Warsaw Times Union 12 31 2016 E Edition Page 2A

BURLINGTON, Vt. (AP) - A state electric utility con firmed on Friday it had found on one of its laptops a malware code the U.S. gov ernment says is used by Russian hackers. The Burlington Electric Department said U.S. utili ties were alerted by the Department of Homeland Security on Thursday of a malware code used in Grizzly Steppe, the name Homeland Security has applied to a Russian cam paign linked to recent hacks. Burlington Electric, which is municipally owned, said it detected the malware in a laptop not connected to its grid systems. It said it took "immediate action to isolate the laptop and alert ed federal officials." "Our team is working with federal officials to trace this malware and prevent any other attempts to infil trate utility systems," it said in an emailed statement. It said it had briefed state officials and would fully support an investigation. Burlington Electric, which says it's "at the forefront of the green energy revolution," is one of the state's two largest electric utilities. The other, Colchester based Green Mountain Power, said its systems were secure. "Our teams have done a complete systems check and found no security concerns," it said. Green Mountain Power, which serves about 265,000 residential and business customers, said it recently was thoroughly reviewed for safety by Homeland Security. It said it would continue to rigorously mon itor its systems and "remain vigilant." Russia has denied hack ing U.S. systems. HONOLULU (AP) - Stung by new punishments, Russia is looking straight past President Barack Obama to Donald Trump in hopes the president elect will reverse the tough U.S. stance toward Moscow of the last eight years. In a stunning embrace of a longtime U.S. adversary, Trump is siding with Russian President Vladimir Putin. Whether Trump steers the U.S. toward or away from Russia upon taking office is shaping up as the first major test of his foreign policy dis position and his willingness to buck fellow Republicans, who for years have argued Obama wasn't tough enough. Now that Obama has finally sanctioned Russia over hack ing allegations, Putin has essentially put relations on hold till Trump takes over. "Great move on delay (by V. Putin)," Trump wrote Friday on Twitter. "I always knew he was very smart!" He was referring to Putin's announcement that Russia won't immediately retaliate after Obama ordered sanc tions on Russian spy agencies, closed two Russian com pounds and expelled 35 diplo mats the U.S. said were really spies. Though Putin reserved the right to hit back later, he suggested that won't be nec essary with Trump in office. Brushing off Obama, Putin said Russia would plan steps to restore U.S. ties "based on the policies that will be car ried out by the administration of President D. Trump." Not only would Russia not kick Americans out, Putin said, he was inviting the kids of all U.S. diplomats to the Kremlin's New Year's and Christmas parties. "At this point, they're trolling Obama," said Olga Oliker, who directs the Russia program at the Center for Strategic and International Studies. The Obama administration said it had seen Putin's remarks but had nothing more to say. Trump's move to side with a foreign adversary over the sitting U.S. president was a striking departure from typi cal diplomatic practice. In a sign he wanted maximum publicity, Trump pinned the tweet to the top of his Twitter page so it would remain there indefinitely. Russia denies the U.S. intel ligence community's assess ment that in an attempt to help Trump win the presiden cy, Moscow orchestrated cyber breaches in which tens of thousands of Democrats' emails were stolen and later made public. Trump, too, has refused to accept that conclu sion and insisted the country should just "move on," though he has agreed to meet next week with intelligence lead ers to learn more. Notably, after the U.S. on Thursday issued a report it said exposed Russia's cyber tactics, Putin's aides didn't offer any specific rebuttal. The report included detailed tech nical information like IP addresses and samples of malware code the U.S. said Russia uses. One utility company, Burlington Electric Department in Vermont, reported Friday that it had detected the malware on a company laptop that was not connected to its grid systems. Burlington said, "We took immediate action to isolate the laptop and alerted federal officials of this finding." There's little certainty about how Trump will actual ly act on Russia once he takes office Jan. 20. Though he's praised Putin as a strong leader and said it would be ideal for the two countries to stop fighting, he also suggest ed this month the U.S. might mount a new nuclear arms race, triggering fresh anxi eties about a return to Cold War style tensions. Ambassador Michael McFaul, Obama's former envoy to Russia, said while Trump has defined his top objective as "getting along with the Kremlin," Putin has higher goals, including the lifting of economic sanctions and, ideally, U.S. recognition of Russia's annexation of Crimea. "Obviously, Putin's not responding because he's wait ing for Jan. 20," McFaul said in an interview. "He's got these much more important objec tives to him than getting into a tit for tat response with the outgoing administration." Trump's warm outreach to Putin, combined with picks for secretary of state and national security adviser who are seen as friendly to Russia, have left hawkish Republicans with a particularly unpleasant choice: look hypocritical for backtracking on their own tough talk, or risk a public rift with their party's new presi dent. In the House, many Republicans who have long called for tougher sanctions have been silent or vague about Obama's penalties and Trump's positions. But a handful of GOP senators have shown they have no inten tions of letting up pressure on the Kremlin. "We intend to lead the effort in the new Congress to impose stronger sanctions on Russia," said Republican Sens. John McCain of Arizona and Lindsey Graham of South Carolina. McCain, who chairs the Senate Armed Services Committee, scheduled a hear ing next week on "foreign cyber threats" in an attempt to further spotlight Russia's actions. Even if Trump opts to pull back Obama's sanctions and overlook hacking allegations, he may find rapprochement with Russia isn't that simple. The past two presidents both tried to reach out to Russia early in their terms but left office with relations in no bet ter shape. Though Trump has sug gested the U.S. and Russia should align strategies in Syria by focusing on their mutual enemy, the Islamic State group, Russia's military campaign has almost exclu sively targeted American backed Syrian rebels, the U.S. has said. Nor is it clear whether Trump and Putin share a common approach to Europe's security issues. And if Trump follows through on his vow to renego tiate the Iran nuclear deal, he won't find a receptive audi ence in Moscow. Putin's gov ernment brokered the deal with the U.S., Iran and other world powers and has no intention of slapping sanc tions back on Iran. FRIDAY - INDIANA Cash 5 . . . . . . .04-11-20-35-36 Quick Draw Midday 02-09-11-16-18-26-27-29-30- 33-39-45-47-56-64-66-70-71- 77-80 Daily Three-Midday . . . . . .5-4-6 Daily Three-Evening . . . . . .8-2-2 Daily Four-Midday . . . . . .0-7-0-9 Daily Four-Evening . . . . .9-3-7-9 Quick Draw Evening 11-15-21-24-25-26-28-33-39- 44-45-49-53-54-59-64-65-66- 76-78 Mega Millions 06-21-33-39-43 Mega Ball: 2 Megaplier: 2 Times-Union Warsaw Union Nor thern Indianian Founded 1854 Founded 1856 The Times-Union is an Independent Republican newspaper founded as the Northern Indianian by General Reub Williams on Jan. 10, 1856. It is published daily except Sunday and certain holidays at The Times Building, Indiana and Market streets by High-Key Enterprises LLC, P.O. Box 1448, (574) 267-3111. Periodical class postage paid at Post Office, Warsaw, IN., 46580 (USPS-666-680) POSTMAS- TER: Send address changes to Times- Union, P.O. Box 1448, Warsaw, IN., 46581-1448. Web site: timesuniononline.com E-mail addresses: news@timesuniononline.com circulation@timesuniononline.com advertising@timesunionline.com BUSINESS HOURS - 8 a.m. to 5 p.m. Monday through Friday. Closed Saturday. S SUBSCRIP- TION RATES - Effective July Aug. 3, 2016. Price per single issue $1 daily, $1.50 Saturday. Motor route delivery $14 per month payable in advance. By mail in Kosciusko and adjoining counties $17 per month. This newspaper is printed on recycled paper and is recyclable. Co-Publishers Chandler M. Williams Erin L. Williams General Manager Gary Gerard Consultant Norman Hagg Comptroller Jessica Rodriguez Adv. Manager Bill Hays Spotlight Mgr. Bill Hays Circ. Director David Hays Spor ts Editor Dale Hubler Associate Eds. David Slone Mark Howe Dan Spalding Michael Anderson Deb Sprong Photographer Gary Nieter DIGEST Weekend, December 31, 2016 & January 1, 2017 Warsaw, Indiana TIMES-UNION 2A Photo by As ociated Pres In this Dec. 26 photo, Russian President Vladimir Putin speaks at a meeting in St. Petersburg, Russia. Putin said Friday that Russia will not be expelling US diplomats in response to a new round of U.S. sanctions. Lottery ple blunt force traumatic injuries, according to author ities. A pre trial conference is set for 3 p.m. Jan. 16. 4. One of the vehicles involved in a head on crash that killed a mother and her adult son on Christmas night near Wawasee High School was apparently drag racing prior to the collision, accord ing to the Kosciusko County Fatal Alcohol Crash Team. Kim Conrad, 61, Syracuse, and her son, Stephen Conrad, 32, a 2003 graduate of Wawasee, were killed at the area known as "Crazy Corners" where Syracuse- Webster Road intersects CR 1200N. Both were pro nounced dead at the scene. Three others were hospital ized. Police believe the accident happened shortly after 6 p.m. when a car driven by Mickgomery W. Hisey, 26, Syracuse, was traveling west on CR 1200N when it collided "virtually head on" with a car driven by Stephen T. Conrad, 67, Syracuse. Authorities believe Hisey had been involved in a "drag race" and was traveling in the opposite lane of traffic prior to the collision. According to witness statements collected by police, Hisey had begun pass ing a vehicle on the crest of a hill just east of the intersec tion. Hisey's vehicle entered the intersection, striking the 2016 Pontiac driven by Conrad. 5. In 2015, Warsaw Community High School graduate Ben Higgins made international headlines for being named the newest member of "The Bachelor" TV show on ABC. Segments for the show were filmed in Warsaw, including a scene in downtown Warsaw. He continued to make headlines when the 20th sea son premiered in January. As the season progressed he eventually chose Lauren Bushnell over the other con testants. Then in October, Higgins and Bushnell's new reality television show premiered. Titled "Ben & Lauren: Happily Ever After?," its first episode aired Oct. 11 on Freeform (formerly known as ABC Family). 6. Alexander Jackson, 24, of Milford, was charged with attempted murder and other charges following a road rage incident July 27 that began south of Syracuse and ended in North Webster. Jackson is alleged to have fired a weapon at the car he was chasing. Because a Kosciusko County Sheriff's Department officer was involved, the investigation was immediate ly turned over to Indiana State Police. 7. Barnett's Bail Bonds Inc., The Papers Inc., Stacey Staley, formerly of Staceypageonline.com, and three bail agents were sued by the victim of a 2014 shoot ing and his mother. On June 6, Larry Helman and his mother, Atta, both of Cromwell, filed a civil action against Barnett's Bail Bonds Inc., The Papers Inc., Stacey Staley, formerly of Staceypageonline.com, Tadd Martin, Daniel Foster and Michael Thomas. The suit was filed in Kosciusko County Circuit Court. Larry Helman's twin brother, Gary, died during the shooting. The counts alleged were as follows: negligence, bat tery to Atta Helman, battery to Larry Helman, trespassing, residential entry and intimi dation. The plaintiffs, repre sented by Anthony Rose, South Bend, demanded a trial by jury. The first count of negli gence was against all defen dants. According to the law suit, Martin negligently fired his gun, wounding Larry with two bullets. Larry suffered from substantial pain, injuries, medical bills and lost wages due to Martin's actions. Staley was negligent toward the Helmans by pro viding information to bounty hunters in anticipation of a violent confrontation, the suit claims, and Larry and Atta both suffered injuries due to the defendant's actions. Staley also provided the information to the bounty hunters to gain notoriety for her then employer, The Papers, by being the first reporter on scene, the suit claims. Barnett's is liable because Martin, Foster and Thomas were employed there. The Papers is liable because Staley was acting as an employee at the time, according to the suit. The lawsuit results from a shooting on Aug. 25, 2014, at 9174 Doswell Blvd., Cromwell. On Dec. 5, 2016, The Papers Inc. and Stacey Staley were dropped from the suit, but the suit was refiled against them Dec. 19. The Helmans have a simi lar case pending in federal court. 8. On Dec. 5, the Warsaw City Council approved plans for a slim downed version of a proposed third Warsaw Wayne Township Fire Territory fire station that will be on the south side of the city. Approval for the station came after several long city council meetings where resi dents and some council members balked at the pro jected $3.2 million cost, though no one was against the station itself. Mayor Joe Thallemer said the total amount of bonds was $2.95 million, keeping it under the $3 million set by city council on Dec. 5. 9. Sharon Mitterling, 67, was killed outside her Husky Trail residence in Warsaw when she was struck by a Winona Lake squad car driv en by policeman John Leeper while retrieving her mail. She died on the way to a hospital. In 2002, Mitterling com plained to the city about the safety of Husky Trail. The city has been address ing traffic concerns in the area as part of the Husky Trail construction project, which includes the addition of sidewalks and street lights. 10. One of two Leesburg quarry drowning victims on Feb. 19 may have died trying to save the other. Indiana conservation offi cers found the second body, that of Allen Stattler, 41, Dowagiac, Mich., on Feb. 22 in the same area as the body of Dustin Reaker, 29, Bremen. Reaker's body was found about 7 p.m. Feb. 21 in the quarry, which is along West CR 600N. Officials believe the two men had been ice fishing. Stories Continued From Page 1A attendant told the team and staff members to put them on. Holtmann said during the descent, panicked players were yelling in the back of the plane and staff members were texting their wives, worried they might not see them again. "I was shook. It was scary, we had guys crying," he told ESPN. "As a coach, you are obviously thinking of your family, but you are also think ing about all the young men on the plane." Collier confirmed the reactions, though he said he was uncertain of what was in the text messages or who they were going to. The plane landed in Pittsburgh after midnight and the team spent the night at a hotel. Butler associate athletic director John Dedman said another plane was not immediately avail able and everyone wanted to return to Indianapolis "in a more timely fashion," so the bus ride was the next step. Dedman said the school appreciates "the notes and well wishes" it has received. Butler (11 2, 0 1 Big East) returns to action Sunday when it hosts Providence. "I think having a little time before that game helps everybody concerned," Collier said. Plane Continued From Page 1A Mickgomery W. Hisey, 26, Syracuse, was allegedly speeding in this maroon Chrysler Dec. 25 when he collided with a Pontiac driven by Stephen T. Conrad, killing Conrad's wife, Kim, and son, Stephen. Photo Provided by Kosciusko County Sherif 's Department Russia, Brushing Off Obama, Looks To Friendlier Trump Vermont Utility Finds Malware Code Attributed To Russians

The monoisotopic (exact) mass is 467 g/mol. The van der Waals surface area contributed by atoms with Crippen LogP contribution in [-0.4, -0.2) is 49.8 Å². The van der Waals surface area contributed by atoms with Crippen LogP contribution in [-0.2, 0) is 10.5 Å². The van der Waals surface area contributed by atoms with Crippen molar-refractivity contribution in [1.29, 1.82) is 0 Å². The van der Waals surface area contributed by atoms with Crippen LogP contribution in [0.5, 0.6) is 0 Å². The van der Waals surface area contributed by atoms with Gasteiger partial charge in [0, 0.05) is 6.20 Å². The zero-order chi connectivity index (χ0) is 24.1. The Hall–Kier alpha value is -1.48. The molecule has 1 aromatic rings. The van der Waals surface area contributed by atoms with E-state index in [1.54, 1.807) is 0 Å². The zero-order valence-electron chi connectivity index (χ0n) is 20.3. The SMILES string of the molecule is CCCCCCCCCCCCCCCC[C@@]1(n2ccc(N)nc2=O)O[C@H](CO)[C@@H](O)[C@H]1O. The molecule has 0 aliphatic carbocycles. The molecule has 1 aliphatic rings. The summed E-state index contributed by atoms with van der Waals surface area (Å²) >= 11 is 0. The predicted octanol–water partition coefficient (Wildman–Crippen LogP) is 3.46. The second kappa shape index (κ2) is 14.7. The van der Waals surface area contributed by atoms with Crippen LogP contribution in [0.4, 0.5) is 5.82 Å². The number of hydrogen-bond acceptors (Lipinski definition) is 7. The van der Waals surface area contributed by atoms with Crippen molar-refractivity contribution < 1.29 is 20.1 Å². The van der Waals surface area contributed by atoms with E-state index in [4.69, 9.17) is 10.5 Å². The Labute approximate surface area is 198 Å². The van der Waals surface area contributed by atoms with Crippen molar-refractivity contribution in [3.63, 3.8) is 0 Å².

Previous Page
Next Page